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Advanced Practice Nursing

We are continually recruiting in all the sub-specialties: Certified Nurse Practitioners, Certified Nurse Midwives, Certified Registered Nurse Anesthetists and Clinical Nurse Specialists. Read on for more about how you could fit in at Cleveland Clinic or apply to one of our Job Interest Communities today.

Advanced Practice Nursing

Fast-paced duties and critical patient interactions all across the hospital: this is a day in the life of an Advance Practice Nurse, where the rubber meets the road in world class care. There is a vast range of tasks and skills we need from these nurses, including performing physicals, ordering and interpreting tests and procedures, prescribing medications, coordinating care, educating patients, serving as clinical experts in a particular specialty, participating in research, staff development, quality improvement and clinical consultants.


There are several sub-specialties in the field:

  • Certified Nurse Midwives (CNM) focus on women’s care from adolescents on up, including gynecology, the birthing process and post-partum checkups. Our CNM’s work out of multiple facilities throughout our system.
  • Certified Nurse Practitioners (CNP) provide specialty services in a range of departments throughout the hospital, from pediatrics to oncology. Our best CNP’s combine diagnostic, analytical and relational skills.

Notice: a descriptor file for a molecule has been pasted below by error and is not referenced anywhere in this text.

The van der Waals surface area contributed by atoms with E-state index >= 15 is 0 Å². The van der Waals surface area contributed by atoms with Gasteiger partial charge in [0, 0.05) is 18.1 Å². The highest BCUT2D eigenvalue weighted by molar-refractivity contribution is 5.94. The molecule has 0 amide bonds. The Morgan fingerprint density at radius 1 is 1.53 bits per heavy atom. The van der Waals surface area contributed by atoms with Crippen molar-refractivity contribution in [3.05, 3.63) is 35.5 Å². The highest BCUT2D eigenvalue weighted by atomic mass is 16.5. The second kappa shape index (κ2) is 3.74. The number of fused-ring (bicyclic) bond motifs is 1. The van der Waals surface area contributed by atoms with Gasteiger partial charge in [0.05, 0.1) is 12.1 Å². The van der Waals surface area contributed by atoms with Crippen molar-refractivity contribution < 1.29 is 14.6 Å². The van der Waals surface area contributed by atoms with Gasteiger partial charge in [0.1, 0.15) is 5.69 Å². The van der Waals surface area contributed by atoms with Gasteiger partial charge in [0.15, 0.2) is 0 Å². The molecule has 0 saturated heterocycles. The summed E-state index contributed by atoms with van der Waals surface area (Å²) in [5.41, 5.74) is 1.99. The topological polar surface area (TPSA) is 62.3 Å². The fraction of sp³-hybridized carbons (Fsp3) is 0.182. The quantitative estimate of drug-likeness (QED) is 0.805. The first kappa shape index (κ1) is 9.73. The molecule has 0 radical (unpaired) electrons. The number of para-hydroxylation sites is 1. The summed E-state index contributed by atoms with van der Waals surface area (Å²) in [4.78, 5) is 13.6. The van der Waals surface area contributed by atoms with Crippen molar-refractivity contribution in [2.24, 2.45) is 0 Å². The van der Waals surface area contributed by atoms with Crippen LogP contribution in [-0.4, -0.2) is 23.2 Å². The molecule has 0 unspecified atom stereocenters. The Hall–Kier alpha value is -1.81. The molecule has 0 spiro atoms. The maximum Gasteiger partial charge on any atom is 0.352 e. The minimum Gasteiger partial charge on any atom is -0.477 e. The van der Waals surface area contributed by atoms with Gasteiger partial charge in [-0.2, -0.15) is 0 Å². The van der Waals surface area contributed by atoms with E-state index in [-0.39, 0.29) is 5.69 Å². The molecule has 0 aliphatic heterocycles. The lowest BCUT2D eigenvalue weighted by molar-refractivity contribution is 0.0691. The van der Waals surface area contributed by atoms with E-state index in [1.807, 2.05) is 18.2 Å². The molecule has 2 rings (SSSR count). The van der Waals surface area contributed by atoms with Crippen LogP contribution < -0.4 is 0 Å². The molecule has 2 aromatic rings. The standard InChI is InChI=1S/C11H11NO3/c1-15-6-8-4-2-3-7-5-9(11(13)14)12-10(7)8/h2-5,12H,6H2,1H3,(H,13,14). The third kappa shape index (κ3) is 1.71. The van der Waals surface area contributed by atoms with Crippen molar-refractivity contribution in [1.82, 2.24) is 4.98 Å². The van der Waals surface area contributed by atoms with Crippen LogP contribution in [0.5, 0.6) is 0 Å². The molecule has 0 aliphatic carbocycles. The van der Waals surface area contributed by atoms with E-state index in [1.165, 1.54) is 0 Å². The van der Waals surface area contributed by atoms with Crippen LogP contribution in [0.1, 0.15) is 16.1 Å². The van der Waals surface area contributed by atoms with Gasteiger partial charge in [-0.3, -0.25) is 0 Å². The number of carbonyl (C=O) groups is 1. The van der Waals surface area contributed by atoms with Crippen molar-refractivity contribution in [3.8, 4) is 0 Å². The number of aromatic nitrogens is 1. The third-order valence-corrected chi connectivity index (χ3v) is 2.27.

• Clinical Nurse Specialists are devoted to patients with especially complex cases. Requiring advanced education, they might specialize in anything from acute care to psychiatry. Promoting evidence-based practice, they can work in our hospitals or in outpatient settings.


To advance the field of Advanced Practice Nursing, we established the APN Council, with representatives from across the Cleveland Clinic system. The Council’s work comprises the following:

  • Continuing education and mentorship programs
  • Explanatory brochures detailing APN roles and functions
  • A company-wide APN-specific newsletter
  • Recognition weeks for APN staff
  • An APN satisfaction survey, which had several notable results: improved orientation plan for APN’s; improved performance evaluation tools; and increased education of other staff
  • Tools to educate others regarding the APN scope of practice


In addition to the APN Council, another important factor in establishing a culture of excellence in this area has been the APN Privileging Committee, which includes APN representatives, as well as caregivers from Human Resources, the medical staff, the Credentialing Committee and Risk Management. The Committee developed the credentialing and privileging process, as well as quality monitoring. Their work includes:

  • Reviewing required documentation of primary source verification of education, licensure and certification
  • Determining appropriate references
  • Documenting reports from the Office of the Inspector General and National Practitioner Data Bank
  • Assessing evidence of current competencies
  • Evaluating current standard care arrangements with collaborating physicians
  • Developing standards for focused professional practice evaluation and ongoing professional practice evaluation